Making the Transition to D.C. City Life

Washington, D.C.

For as long as I could remember, I have wanted to live in Washington, D.C. I grew up visiting family members who worked at the Pentagon, so D.C. was my version of Disney World. The city’s energy, marble buildings and bustling atmosphere enthralled the mind of a 12-year-old kid from the easy-going South.

However, as my days actually living in D.C. have turned to weeks and now months, I now realize my idealistic vision of the nation’s capital was a little skewed. The city landscape, cold weather and frenetic atmosphere of D.C. came as a significant culture shock to someone who grew up among the Southern hospitality and balmy winters of Charleston, SC.

The realities of urban life surround me every day as I walk to and from my internship: loud car horns and stoic commuters, co-workers who must cope with the tangible stress of government jobs and the divisive culture that has consumed much of American politics.

Embracing the little moments

In those sporadic moments when I begin to question my decision to move here, I’m faced with a choice of perspective. I can choose to look down and focus on the cold, wet cement and the continual shuffling of my feet towards my internship. Or I can look up and fix my gaze on the gleaming white dome of the U.S. Capitol Building, towering above the congested streets against a stark yet beautiful sky.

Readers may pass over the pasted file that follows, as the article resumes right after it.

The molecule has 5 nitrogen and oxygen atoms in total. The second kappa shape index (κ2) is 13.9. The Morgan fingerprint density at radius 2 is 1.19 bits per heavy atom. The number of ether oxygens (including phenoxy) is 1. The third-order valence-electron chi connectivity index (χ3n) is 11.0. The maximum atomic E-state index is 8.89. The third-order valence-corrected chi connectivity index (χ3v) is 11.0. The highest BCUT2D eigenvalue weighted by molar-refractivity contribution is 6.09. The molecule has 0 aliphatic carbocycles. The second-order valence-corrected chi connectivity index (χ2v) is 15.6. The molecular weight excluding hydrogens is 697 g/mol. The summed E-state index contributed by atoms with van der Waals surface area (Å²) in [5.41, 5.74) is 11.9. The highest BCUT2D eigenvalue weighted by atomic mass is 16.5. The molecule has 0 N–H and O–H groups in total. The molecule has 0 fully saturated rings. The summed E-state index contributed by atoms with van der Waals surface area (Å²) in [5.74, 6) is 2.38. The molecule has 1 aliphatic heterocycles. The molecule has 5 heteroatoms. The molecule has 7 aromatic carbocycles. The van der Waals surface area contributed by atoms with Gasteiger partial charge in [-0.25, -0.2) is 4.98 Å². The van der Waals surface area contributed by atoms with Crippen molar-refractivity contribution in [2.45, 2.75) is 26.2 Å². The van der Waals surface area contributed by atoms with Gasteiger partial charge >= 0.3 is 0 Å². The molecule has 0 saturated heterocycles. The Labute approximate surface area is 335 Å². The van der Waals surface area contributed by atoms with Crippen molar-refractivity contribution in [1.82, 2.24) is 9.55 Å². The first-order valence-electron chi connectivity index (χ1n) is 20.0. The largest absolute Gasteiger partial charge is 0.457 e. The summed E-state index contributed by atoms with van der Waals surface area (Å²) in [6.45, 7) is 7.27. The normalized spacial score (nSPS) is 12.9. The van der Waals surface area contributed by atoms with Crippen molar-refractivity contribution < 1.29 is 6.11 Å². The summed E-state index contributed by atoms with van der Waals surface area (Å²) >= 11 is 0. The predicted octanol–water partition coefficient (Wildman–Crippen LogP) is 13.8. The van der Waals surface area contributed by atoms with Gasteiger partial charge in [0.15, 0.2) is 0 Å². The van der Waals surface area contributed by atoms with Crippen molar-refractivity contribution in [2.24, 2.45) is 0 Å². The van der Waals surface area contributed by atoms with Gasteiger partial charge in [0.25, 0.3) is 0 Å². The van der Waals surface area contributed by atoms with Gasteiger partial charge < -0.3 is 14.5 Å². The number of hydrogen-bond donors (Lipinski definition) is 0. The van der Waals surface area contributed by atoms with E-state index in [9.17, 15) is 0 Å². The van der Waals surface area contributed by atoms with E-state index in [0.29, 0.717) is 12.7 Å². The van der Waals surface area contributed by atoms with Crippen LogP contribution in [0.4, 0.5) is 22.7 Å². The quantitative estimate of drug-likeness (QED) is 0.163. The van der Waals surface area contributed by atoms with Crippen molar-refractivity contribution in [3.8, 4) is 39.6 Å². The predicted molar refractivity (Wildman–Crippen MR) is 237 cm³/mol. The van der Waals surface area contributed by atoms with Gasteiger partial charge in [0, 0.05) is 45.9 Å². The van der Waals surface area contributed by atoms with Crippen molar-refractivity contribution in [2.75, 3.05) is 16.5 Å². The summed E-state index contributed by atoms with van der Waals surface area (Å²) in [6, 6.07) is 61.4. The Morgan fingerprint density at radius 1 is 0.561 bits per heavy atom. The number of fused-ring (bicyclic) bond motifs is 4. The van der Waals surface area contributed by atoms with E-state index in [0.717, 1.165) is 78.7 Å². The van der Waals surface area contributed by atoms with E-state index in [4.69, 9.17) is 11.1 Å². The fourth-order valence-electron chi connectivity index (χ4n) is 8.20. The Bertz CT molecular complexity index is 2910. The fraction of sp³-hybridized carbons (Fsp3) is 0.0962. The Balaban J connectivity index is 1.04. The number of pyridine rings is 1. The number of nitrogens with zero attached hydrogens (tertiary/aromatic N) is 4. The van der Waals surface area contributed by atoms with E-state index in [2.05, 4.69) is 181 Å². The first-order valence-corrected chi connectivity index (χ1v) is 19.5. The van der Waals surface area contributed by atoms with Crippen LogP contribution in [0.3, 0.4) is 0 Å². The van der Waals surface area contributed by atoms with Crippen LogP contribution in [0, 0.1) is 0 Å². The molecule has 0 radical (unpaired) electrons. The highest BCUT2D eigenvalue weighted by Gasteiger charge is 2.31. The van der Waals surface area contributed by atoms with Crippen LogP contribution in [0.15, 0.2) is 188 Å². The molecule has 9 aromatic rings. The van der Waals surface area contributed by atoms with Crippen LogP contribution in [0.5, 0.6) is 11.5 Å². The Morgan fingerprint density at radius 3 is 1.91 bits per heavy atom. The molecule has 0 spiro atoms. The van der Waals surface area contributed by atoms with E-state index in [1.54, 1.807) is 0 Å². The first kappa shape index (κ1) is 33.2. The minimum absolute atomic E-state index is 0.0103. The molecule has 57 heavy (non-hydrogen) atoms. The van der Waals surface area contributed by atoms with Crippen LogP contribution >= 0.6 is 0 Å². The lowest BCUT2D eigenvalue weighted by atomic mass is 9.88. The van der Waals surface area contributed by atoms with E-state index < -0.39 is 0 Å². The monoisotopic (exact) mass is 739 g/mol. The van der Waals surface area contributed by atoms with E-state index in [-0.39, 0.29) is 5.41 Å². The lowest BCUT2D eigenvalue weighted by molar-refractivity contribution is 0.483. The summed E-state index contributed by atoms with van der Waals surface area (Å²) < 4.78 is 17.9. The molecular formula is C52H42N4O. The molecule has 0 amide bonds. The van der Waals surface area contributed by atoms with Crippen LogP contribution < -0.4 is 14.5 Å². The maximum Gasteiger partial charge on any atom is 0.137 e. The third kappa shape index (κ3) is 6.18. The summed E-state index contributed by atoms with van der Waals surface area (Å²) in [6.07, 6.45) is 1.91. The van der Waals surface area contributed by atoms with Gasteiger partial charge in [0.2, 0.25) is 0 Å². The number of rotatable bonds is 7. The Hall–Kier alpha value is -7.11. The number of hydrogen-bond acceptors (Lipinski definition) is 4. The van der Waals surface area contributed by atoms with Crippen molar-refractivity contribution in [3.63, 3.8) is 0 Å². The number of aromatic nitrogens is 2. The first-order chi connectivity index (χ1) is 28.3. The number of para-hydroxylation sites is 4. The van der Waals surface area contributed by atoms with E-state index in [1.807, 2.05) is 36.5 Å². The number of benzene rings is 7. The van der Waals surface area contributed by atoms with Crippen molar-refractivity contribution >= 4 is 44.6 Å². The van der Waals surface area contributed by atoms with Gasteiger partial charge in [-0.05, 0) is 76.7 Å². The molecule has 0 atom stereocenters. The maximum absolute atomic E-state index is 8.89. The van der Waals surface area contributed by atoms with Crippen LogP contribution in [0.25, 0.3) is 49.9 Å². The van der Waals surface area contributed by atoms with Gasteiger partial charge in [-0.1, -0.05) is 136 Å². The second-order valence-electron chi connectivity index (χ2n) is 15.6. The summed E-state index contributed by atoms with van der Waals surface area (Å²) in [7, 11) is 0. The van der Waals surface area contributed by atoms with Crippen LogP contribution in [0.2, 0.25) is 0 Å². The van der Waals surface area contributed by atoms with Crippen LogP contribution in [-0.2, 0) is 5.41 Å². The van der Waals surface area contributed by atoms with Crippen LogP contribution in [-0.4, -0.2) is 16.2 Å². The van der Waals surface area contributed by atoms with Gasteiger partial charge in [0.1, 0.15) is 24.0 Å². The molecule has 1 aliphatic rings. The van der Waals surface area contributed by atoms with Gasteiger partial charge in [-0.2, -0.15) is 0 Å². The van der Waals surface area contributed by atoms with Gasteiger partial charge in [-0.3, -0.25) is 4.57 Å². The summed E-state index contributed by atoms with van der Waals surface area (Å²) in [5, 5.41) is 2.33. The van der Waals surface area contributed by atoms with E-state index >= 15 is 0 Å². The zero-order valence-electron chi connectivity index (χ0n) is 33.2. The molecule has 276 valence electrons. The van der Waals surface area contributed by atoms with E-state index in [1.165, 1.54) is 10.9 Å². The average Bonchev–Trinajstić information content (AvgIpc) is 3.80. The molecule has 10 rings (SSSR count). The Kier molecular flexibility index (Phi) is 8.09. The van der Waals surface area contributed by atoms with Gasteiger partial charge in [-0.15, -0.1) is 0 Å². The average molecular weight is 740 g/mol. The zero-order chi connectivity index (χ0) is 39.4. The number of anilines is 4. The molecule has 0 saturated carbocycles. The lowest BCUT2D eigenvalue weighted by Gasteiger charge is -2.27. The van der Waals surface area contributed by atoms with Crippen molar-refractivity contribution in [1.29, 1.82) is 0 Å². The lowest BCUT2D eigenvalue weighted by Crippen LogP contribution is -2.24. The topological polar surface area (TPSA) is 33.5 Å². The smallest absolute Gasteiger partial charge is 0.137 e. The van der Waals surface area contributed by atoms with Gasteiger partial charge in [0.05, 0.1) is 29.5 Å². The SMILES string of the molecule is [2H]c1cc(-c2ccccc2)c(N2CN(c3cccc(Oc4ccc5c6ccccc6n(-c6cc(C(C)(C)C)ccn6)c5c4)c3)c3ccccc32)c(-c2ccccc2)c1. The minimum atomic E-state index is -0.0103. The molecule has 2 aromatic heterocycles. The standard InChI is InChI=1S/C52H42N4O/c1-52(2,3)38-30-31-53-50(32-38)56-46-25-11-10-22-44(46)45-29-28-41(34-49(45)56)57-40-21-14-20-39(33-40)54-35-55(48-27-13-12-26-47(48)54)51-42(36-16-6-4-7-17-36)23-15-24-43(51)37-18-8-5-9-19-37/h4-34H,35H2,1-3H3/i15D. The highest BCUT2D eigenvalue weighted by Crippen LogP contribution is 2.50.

I can power walk towards the Dupont Circle Metro station with hands shoved in the pockets of my coat, weaving through the crowds of other Washingtonians trying to get home. Or, I can pause at the top of the escalator and absorb the melodic notes of a barbershop quartet that performs not only to get pocket change from pedestrians but to provide joy in the midst of the mundane daily grind.

Just as it’s my duty to arrive to work on time, do laundry and prep my meals for the week, I alone am responsible for the way I look at this opportunity I’ve been given.

The District presents challenges, experiences and realities of life that many of us have seldom faced; it’s up to me (and you) to embrace that challenge and grow through it.

Tyler Hoover, Spring 2019 intern at Senator Tim Scott’s Office (R-SC).
Enjoying a cup of coffee at Ebeneezers.
Ebenezers Coffeehouse, Capitol Hill.

Enjoying a cup of coffee at Ebeneezers, watching the sunrise over the city from your apartment window or taking a walk around the National Mall can either be a normal occurrence or transcendent moment; the only difference is the way in which you choose to see it. All of a sudden, the cold wind loses some of it’s bite, my walk doesn’t seem so long, and I come into my internship with a smile and uplifting attitude.

Life is what you make it

For me, D.C. hasn’t been the easiest place to get used to. But I have found it to be a city filled with excitement, grandeur and opportunities to seize every moment and make the most of it. Moving cities (or moving across the world for some) is not a easy thing; it takes time to find yourself in a new situation, but once you adapt you will learn more about yourself and grow to appreciate what’s around you.

Maybe during your semester with TWC you learn that D.C. and city life isn’t your place… there are still things you can do to make the most of the time you have in D.C. and make the trip home that much sweeter. Or, maybe you decide this is the life you’ve always wanted; now’s your chance to make it your own.

Tyler Hoover

Tyler is a student at Anderson University in Anderson, South Carolina where he is currently studying criminal justice. Tyler is a Spring 2019 intern at Senator Tim Scott’s Office (R-SC).